Trump contribution to Pam Bondi's re-election draws more scrutiny to her fundraising
10/17/2013 7:19 PM
10/17/2013 7:20 PM
For the second time in more than a month, campaign contributions fueling the re-election efforts of Attorney General Pam Bondi are raising questions about the overlap between politics and how Florida’s top law enforcement officer performs her duties.
Bondi apologized last month after she persuaded Gov. Rick Scott to delay an execution so she could host a fundraiser at her South Tampa home that ended up raising $140,000.
Now comes criticism of a $25,000 contribution made by one of Donald Trump’s foundations to a political committee associated with Bondi. The donation came three days after an Attorney General’s office spokeswoman said Bondi was reviewing allegations in a lawsuit filed by the New York attorney general against get-rich-quick seminars associated with Trump.
New York’s Eric Schneiderman filed the lawsuit Aug. 25, alleging that Trump University and its affiliates were “sham for profit colleges” that ripped off 5,000 consumers. He’s seeking $40 million in restitution for the complainants.
“Mr. Trump used his celebrity status and personally appeared in commercials making false promises to convince people to spend tens of thousands of dollars they couldn’t afford for lessons they never got,” Schneiderman said in a statement.
A Sept. 14 Orlando Sentinel story noted that Schneiderman’s case cited dozens of complaints filed with the Florida Attorney General’s Office in 2008, two years before Bondi took office. A spokeswoman for Bondi was quoted as saying the office was reviewing the New York lawsuit.
Three days later, the Donald J. Trump Foundation, based in New York, made a $25,000 contribution to And Justice for All, a political fundraising committee raising money for Bondi’s re-election.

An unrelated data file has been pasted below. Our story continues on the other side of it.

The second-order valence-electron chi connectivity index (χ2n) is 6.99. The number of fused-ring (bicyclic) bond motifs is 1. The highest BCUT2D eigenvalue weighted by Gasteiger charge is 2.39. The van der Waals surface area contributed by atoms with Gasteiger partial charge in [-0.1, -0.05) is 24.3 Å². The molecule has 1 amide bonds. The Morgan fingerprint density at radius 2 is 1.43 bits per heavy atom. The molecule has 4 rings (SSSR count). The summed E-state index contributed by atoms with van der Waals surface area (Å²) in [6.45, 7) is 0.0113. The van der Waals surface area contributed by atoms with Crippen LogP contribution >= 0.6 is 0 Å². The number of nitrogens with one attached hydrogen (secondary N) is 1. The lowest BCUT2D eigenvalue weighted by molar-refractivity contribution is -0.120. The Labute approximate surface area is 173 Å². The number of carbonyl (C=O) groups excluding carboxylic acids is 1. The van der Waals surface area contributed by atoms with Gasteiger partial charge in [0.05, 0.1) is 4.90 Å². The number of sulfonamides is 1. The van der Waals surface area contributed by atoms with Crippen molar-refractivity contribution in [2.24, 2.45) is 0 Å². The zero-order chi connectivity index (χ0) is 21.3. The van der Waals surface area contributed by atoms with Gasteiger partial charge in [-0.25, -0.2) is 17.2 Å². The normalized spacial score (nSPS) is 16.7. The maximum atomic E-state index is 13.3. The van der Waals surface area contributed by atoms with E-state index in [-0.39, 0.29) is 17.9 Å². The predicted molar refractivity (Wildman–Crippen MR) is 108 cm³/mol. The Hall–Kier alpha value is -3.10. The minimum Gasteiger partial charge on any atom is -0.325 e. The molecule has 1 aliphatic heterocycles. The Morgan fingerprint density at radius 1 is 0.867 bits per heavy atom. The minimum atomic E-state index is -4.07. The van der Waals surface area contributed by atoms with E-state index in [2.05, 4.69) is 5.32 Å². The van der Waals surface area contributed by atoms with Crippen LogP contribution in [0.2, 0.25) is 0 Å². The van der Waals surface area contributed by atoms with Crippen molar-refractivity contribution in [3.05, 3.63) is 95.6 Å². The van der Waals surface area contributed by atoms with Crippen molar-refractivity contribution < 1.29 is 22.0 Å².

Unlike New York, Florida has taken no action against Trump. Bondi couldn’t be reached for comment. Jenn Meale, a Bondi spokeswoman, suggested no action is necessary because the affected Florida consumers would be compensated if Schneiderman wins that case.
But a review of the 22 complaints filed in 2008 show they named the “Trump Institute,” an entity not named in the New York suit. Because those are technically different entities, it’s unclear how many making those complaints would be covered, then, by the New York suit. Meale said that determination still has yet to be made.
Meale points out that since Bondi has been in office, the Attorney General’s office has received only one complaint about the Trump seminars. It was filed in 2011 by Charles Jacobson, who is now 62 and retired in Delray Beach. He says he lost $26,000 in fees to attend a three-day seminar in West Palm Beach.
“I took it because they told us it would make us rich, but it didn’t teach me anything,” he said. “Except my bankruptcy.”
Jacobson has since asked Bondi’s office to join the New York suit so that Florida consumers like him can get their money back. He says he was told that Florida doesn’t get involved in class-action suits, which the New York case is not. When told about Trump’s $25,000 contribution, Jacobson said it didn’t look right.
“That’s probably why she won’t do it,” he said. “But that should have nothing to do with it.”
The contribution was made to a political committee that is technically not part of Bondi’s official campaign.
Nancy Watkins, treasurer of And Justice for All, said there was no regret.
“Based on the information at hand, we are comfortable with the propriety of the contribution from the Trump Foundation,” she said.
Trump didn’t answer why he was contributing to a Florida attorney general race, if he’s contributed to other attorney general races or if he was doing so to pressure Bondi on the case involving his seminars.
But he did release a statement:
“Pam Bondi is a fabulous representative of the people — Florida is lucky to have her. ... The case in New York is pure politics brought by an incompetent attorney general, a political hack.”
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